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No circ. clock for reindeer?

By | March 11, 2010

Arctic reindeer, which live most of the year in 24-hour darkness or daylight, may lack an internal clock common to most organisms, according to research published online today (March 11) in __Current Biology.__ ReindeerImage: Per Harald Olsen/WikimediaThe study found no evidence of cyclic changes in reindeer gene expression, consistent with behavioral evidence that the arctic animals do not rely on such daily rhythms. But the fact that the researchers only investigated two clock genes in one

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Cancer biotech slashes R&D

By | March 10, 2010

Cancer genomics company Exelixis announced on Monday that it would cut 270 jobs, a loss of about 40% of its workforce, with the brunt of the cuts aimed at drug discovery, according to a Securities and Exchange Commission filing. Image: Donovan Govan/WikimediaThe company, which is using genomic models of cancer to screen a massive library of compounds, estimates the layoff and subsequent restructuring will save $90 million through 2011. Last year __The Scientist__ profiled the company's linkurl:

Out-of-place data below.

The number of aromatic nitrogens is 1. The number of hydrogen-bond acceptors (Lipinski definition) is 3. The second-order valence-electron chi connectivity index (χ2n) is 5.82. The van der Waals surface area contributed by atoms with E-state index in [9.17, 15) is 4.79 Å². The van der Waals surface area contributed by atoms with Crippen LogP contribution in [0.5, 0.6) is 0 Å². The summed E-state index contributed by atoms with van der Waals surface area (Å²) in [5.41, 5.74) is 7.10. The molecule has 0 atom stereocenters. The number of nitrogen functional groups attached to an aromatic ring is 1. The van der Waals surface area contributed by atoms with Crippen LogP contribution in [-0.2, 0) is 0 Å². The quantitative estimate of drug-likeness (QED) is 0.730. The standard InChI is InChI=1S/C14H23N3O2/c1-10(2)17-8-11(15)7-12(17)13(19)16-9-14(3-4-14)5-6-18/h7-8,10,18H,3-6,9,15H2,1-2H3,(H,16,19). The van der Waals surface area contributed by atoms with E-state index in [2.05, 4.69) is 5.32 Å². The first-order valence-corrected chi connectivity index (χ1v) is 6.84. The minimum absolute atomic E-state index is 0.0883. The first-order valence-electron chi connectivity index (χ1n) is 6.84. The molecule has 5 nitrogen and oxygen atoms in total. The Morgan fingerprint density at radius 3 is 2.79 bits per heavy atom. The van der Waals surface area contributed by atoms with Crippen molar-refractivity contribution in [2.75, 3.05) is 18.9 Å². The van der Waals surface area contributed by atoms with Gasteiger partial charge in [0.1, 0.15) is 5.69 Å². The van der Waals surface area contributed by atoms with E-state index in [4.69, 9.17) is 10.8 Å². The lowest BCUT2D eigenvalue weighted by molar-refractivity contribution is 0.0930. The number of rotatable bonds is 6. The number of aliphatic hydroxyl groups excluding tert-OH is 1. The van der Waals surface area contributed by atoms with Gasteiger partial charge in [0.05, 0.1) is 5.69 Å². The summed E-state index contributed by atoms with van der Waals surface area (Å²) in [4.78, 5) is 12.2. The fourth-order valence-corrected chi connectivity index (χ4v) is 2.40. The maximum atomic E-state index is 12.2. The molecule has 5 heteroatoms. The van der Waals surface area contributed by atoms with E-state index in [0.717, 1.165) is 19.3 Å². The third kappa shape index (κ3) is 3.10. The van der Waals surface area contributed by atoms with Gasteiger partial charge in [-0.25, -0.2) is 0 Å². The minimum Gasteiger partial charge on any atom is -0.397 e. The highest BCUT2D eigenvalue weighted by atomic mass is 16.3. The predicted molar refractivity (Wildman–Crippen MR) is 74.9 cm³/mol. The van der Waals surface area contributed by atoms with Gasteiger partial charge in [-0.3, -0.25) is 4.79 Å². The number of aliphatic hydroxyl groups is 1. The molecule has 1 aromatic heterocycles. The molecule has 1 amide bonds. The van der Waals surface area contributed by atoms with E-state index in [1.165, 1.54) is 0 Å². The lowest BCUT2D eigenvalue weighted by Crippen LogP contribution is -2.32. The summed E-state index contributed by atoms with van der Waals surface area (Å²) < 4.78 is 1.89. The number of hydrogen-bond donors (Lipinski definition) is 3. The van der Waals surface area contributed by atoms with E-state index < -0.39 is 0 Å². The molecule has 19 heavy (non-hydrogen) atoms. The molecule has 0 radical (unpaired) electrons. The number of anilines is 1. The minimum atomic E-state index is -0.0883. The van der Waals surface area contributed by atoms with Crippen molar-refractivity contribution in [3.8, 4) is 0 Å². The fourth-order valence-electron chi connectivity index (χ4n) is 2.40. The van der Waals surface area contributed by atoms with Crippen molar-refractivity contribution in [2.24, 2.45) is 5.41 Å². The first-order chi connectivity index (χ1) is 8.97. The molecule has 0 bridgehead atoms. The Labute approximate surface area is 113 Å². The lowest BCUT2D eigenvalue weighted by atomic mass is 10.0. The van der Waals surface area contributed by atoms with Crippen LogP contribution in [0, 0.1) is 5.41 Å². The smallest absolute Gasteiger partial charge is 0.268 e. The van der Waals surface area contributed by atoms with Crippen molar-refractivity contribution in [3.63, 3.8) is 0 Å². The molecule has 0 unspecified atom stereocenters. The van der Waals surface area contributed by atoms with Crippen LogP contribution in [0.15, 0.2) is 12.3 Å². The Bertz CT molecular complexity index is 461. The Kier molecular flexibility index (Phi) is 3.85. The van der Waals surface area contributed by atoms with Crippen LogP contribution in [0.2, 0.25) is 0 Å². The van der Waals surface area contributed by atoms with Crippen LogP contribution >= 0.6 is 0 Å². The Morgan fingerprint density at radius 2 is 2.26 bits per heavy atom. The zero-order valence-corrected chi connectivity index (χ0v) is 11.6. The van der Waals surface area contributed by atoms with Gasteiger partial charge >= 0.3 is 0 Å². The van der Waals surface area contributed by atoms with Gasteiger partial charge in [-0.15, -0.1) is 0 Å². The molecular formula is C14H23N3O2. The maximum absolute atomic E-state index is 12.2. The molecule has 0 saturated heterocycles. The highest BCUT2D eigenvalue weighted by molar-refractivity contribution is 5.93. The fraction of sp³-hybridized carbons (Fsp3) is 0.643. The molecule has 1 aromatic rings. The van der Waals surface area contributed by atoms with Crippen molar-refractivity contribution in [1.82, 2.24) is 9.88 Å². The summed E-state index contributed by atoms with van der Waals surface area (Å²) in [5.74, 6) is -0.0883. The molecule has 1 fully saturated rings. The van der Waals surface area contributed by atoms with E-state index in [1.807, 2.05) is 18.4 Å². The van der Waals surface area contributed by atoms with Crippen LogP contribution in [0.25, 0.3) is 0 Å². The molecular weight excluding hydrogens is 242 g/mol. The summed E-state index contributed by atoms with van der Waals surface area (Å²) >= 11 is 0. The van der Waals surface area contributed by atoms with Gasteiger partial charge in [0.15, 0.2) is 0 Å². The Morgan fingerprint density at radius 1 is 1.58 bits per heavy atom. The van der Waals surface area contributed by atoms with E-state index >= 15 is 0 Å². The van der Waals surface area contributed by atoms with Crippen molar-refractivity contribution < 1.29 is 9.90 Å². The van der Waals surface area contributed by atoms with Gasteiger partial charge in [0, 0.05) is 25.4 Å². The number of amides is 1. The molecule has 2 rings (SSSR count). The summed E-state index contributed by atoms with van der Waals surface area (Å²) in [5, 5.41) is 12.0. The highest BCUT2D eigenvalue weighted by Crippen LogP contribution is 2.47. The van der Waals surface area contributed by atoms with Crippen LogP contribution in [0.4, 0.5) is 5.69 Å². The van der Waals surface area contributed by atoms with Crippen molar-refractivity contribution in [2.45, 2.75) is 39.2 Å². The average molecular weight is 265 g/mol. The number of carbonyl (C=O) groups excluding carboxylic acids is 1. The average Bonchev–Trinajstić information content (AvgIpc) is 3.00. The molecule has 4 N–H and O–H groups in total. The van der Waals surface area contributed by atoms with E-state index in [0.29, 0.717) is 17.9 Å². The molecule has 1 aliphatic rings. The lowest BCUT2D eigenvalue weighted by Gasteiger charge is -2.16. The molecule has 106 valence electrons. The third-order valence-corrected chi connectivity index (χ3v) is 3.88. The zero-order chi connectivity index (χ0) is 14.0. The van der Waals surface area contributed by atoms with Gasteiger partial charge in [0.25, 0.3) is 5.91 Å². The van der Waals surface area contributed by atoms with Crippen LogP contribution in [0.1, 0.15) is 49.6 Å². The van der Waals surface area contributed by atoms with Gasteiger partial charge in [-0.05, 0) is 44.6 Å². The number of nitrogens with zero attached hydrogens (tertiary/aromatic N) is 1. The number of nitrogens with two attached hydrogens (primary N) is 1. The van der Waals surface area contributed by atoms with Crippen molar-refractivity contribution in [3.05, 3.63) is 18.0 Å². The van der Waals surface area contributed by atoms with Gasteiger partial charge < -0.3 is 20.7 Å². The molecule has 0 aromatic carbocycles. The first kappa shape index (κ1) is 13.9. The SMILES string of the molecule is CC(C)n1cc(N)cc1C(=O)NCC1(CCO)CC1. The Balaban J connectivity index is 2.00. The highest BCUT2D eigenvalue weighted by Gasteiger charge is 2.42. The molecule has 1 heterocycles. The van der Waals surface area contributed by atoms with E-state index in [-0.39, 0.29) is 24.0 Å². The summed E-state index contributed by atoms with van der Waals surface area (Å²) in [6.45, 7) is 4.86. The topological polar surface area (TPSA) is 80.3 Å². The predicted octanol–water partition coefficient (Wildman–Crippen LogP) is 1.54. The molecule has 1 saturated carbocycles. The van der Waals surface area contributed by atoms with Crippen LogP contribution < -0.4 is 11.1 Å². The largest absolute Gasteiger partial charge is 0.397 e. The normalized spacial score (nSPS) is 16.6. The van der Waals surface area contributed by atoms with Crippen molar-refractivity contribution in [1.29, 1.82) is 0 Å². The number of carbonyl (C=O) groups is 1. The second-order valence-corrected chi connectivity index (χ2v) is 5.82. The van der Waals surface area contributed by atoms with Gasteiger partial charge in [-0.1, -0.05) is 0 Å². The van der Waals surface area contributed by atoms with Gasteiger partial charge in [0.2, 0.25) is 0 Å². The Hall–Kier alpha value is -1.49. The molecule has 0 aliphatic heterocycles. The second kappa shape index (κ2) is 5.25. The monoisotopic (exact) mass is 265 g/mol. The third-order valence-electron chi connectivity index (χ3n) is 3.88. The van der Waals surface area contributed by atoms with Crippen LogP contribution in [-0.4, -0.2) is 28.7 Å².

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New model org? Cluck cluck

By | March 10, 2010

The humble chicken has provided humanity with meat, eggs, and wake-up calls for centuries, and new research probing the bird's DNA may point to an expansion of another role for the flightless fowl: biomedical model organism. Image: Michael Gäbler via Wikipedia CommonsUppsala University functional genomicist linkurl:Leif Andersson;http://www.imbim.uu.se/forskning/anderssonresearch.html and colleagues used cutting-edge sequencing technology to comb the chicken genome and identified some gene

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Stem cell regs to become law?

By | March 10, 2010

US President Barack Obama's 2009 executive order to allow the federal funding of research using new human embryonic stem cell (hESC) lines may become law. Human embryonic stem cellsImage: Wikimedia commons, Nissim BenvenistyYesterday (March 9), on the one-year anniversary of Obama's announcement, members of Congress Diana DeGette of Colorado and Mike Castle of Delaware reintroduced the Stem Cell Research Advancement Act to "ensure a lasting ethical framework" for such research. DeGette and Cas

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Defunct CF drug reborn

By | March 8, 2010

A cystic fibrosis drug that seemed destined for death when its company faced financial troubles (and eventually linkurl:went belly up;http://www.the-scientist.com/blog/display/55982/ last year) is being revived by another company. Image: Wikipedia A new company launched by a veteran of the defunct company (Altus Pharmaceuticals, which linkurl:we profiled;http://www.the-scientist.com/blog/display/55882/ last year) plans to submit the drug, a pancreatic enzyme replacement therapy, to the US Foo